Going strong on Autoimmune Paleo Protocol

It finally feels like autumn around here. My daughter got to wear her winter boots and a hoodie to school this morning. Though I’m sure she’ll be sweating in those boots by this afternoon, this little taste of what’s to come is nice. (Baby Girl (3 years old) is convinced all the leaves on the trees will fall off by tonight. That doesn’t happen around here until, oh, maybe January?) At any rate, I am happily blogging from our hammock on the back porch- with a blanket! Lovely!

I have been feeling really, really good. Not amazing. But really good. I have been nearly 100% compliant on the Autoimmune Paleo Protocol. I accidentally ingested nightshade extracts in the ham I was eating. And there are flax and chia seeds in one of the detox supplements I’m taking this week. But I’m ok with that for now. I intend to follow AIP until I stop getting lesions, or for 3 months (which would be until January- right through the holiday season- eeek!) whichever comes first.

My recent focus has been on getting better sleep- higher quality and more of it. I’ve come to realize that, as I continue to heal, I really need closer to 12 hours of sleep per night. That may not always be possible, but I need a bare minimum of 10, and need to get as close to 12 as often as possible. Considering that I have historically slept about 7-8 hours a night, I’m looking at potentially 5 fewer hours of consciousness each day. That seems nuts! But I’m hoping my increased energy and more vibrant health will help me be more productive during the 12 hours I’m awake, so no one will notice that I sleep all the time.

Last night was the first night I accomplished this goal. I’ve been working toward it for weeks, but with a co-sleeping 3 year old who vehemently dislikes being unconscious, it’s been tricky. What I’ve done to make this happen: eliminate her afternoon naps, start dinner earlier (5:30/6), and start our bedtime routine earlier so that we are in bed, reading a book before 8pm. Lights are out at 8, and we listen to e-audiobooks that I download free from the library. We are currently listening to the first Harry Potter book. Baby Girl also loves the Fancy Nancy series, which is fantastic (“which is a fancy word for great”) for building her vocabulary. I’ve also eliminated all nightlights, so we are sleeping in near-total darkness. (I’m basically still afraid of the dark, so this was a big step for me. It was no problem for the toddler. Lol). We have been working backwards from our previous typical bedtime of 11pm/12am. So this is kinda huge. Last night, we were in bed and read 3 books before 8pm. Lights were out by 8 and we were asleep by 8:30. I did wake up a few times during the night, but was able to go back to sleep rather quickly. We didn’t wake up until 7:30 this morning, so that’s 11 full hours of glorious sleep. And I feel great! Over the past couple of days, I’ve been dealing with a few lurking lesions and thrush- all of which were significantly diminished overnight. I need more of this amazingly effective disease treatment! And it’s free!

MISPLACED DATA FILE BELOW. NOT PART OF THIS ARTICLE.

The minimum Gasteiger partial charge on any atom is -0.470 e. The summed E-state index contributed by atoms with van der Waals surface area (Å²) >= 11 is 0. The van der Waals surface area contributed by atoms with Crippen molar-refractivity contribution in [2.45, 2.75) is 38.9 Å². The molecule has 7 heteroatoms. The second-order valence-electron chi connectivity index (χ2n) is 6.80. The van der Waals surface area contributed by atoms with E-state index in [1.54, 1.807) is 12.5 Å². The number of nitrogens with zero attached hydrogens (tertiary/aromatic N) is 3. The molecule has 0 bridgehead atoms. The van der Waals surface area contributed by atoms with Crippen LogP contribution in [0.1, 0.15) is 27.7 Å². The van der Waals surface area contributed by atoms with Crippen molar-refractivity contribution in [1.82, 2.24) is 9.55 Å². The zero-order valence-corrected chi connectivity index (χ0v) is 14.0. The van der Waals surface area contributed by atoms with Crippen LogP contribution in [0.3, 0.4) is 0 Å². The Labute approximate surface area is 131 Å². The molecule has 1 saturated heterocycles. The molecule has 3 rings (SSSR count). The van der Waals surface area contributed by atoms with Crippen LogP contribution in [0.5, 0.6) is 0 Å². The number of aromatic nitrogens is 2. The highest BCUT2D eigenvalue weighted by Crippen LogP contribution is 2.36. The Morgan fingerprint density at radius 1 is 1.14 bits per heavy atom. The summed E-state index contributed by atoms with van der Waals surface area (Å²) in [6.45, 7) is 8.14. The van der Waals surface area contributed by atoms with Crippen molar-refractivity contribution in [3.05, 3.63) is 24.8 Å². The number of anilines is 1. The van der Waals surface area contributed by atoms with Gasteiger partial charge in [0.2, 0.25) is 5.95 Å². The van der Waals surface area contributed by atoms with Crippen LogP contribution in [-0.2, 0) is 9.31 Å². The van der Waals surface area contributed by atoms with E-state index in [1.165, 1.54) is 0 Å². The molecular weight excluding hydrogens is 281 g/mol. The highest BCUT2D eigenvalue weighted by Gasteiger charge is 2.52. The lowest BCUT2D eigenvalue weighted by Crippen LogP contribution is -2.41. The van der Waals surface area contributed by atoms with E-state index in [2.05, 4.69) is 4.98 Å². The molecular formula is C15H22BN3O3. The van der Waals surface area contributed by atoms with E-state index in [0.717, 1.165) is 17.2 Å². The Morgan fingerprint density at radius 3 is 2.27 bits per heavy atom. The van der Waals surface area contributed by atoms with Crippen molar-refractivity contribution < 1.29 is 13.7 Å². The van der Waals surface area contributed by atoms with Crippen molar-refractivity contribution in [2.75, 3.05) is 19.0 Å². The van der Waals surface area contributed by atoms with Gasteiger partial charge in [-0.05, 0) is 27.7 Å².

A few other things I’m doing that I believe are helping in the sleep arena… I’ve been taking a calcium/magnesium supplement forever, but I recently started using topical magnesium oil. This stuff burns when I spray it on my body, so I’m only using it on my feet and covering with socks a few nights per week, but I think that, along with a few Epsom salt baths per week, is really boosting my magnesium levels. And magnesium is extremely important for relaxing muscles and inducing healthy sleep patterns.

I stopped taking all my regular supplements this week except pregnenolone, and added in a 7-day detox formula from Garden of Life. I haven’t changed anything else about how I’m eating because AIP is restrictive enough and I can’t risk losing any weight. I’m just trying to stay really well hydrated and doing more Epsom/baking soda baths to assist with toxin elimination.

And this is some of what I’ve been eating this week:

Bananas, pears, and kiwi topped with the most delicious homemade coconut yogurt. (Coconut cream from 2 refrigerated bpa free cans of coconut milk, mixed with 2-3 good probiotic capsules and cultured in an “off” oven with the light on for 24 hours). Super easy and so rich and tangy!

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What I thought was a great AIP breakfast. (Darn those sneaky nightshade extracts that contaminated my ham!) Applegate Naturals ham, roasted asparagus, and avocado with a salty mug of chicken bone broth (very healing for the gut).

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One of my new favorite snacks: smoked salmon (beware of ingredients!) with coconut yogurt and capers. There was some sugar listed on the salmon ingredients, but from what I understand, the sugar is mostly eliminated during the curing process. And that was the only questionable ingredient in this brand. I checked several other brands and they all had funky stuff in them. I’ve thrown out the package now, but I’ll post more info on this next time I get more smoked salmon.

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Nice AIP lunch… Applegate turkey (boo- carrageenan!) wrapped around homemade fermented carrots (yay- probiotics!) and avocado, with pear slices.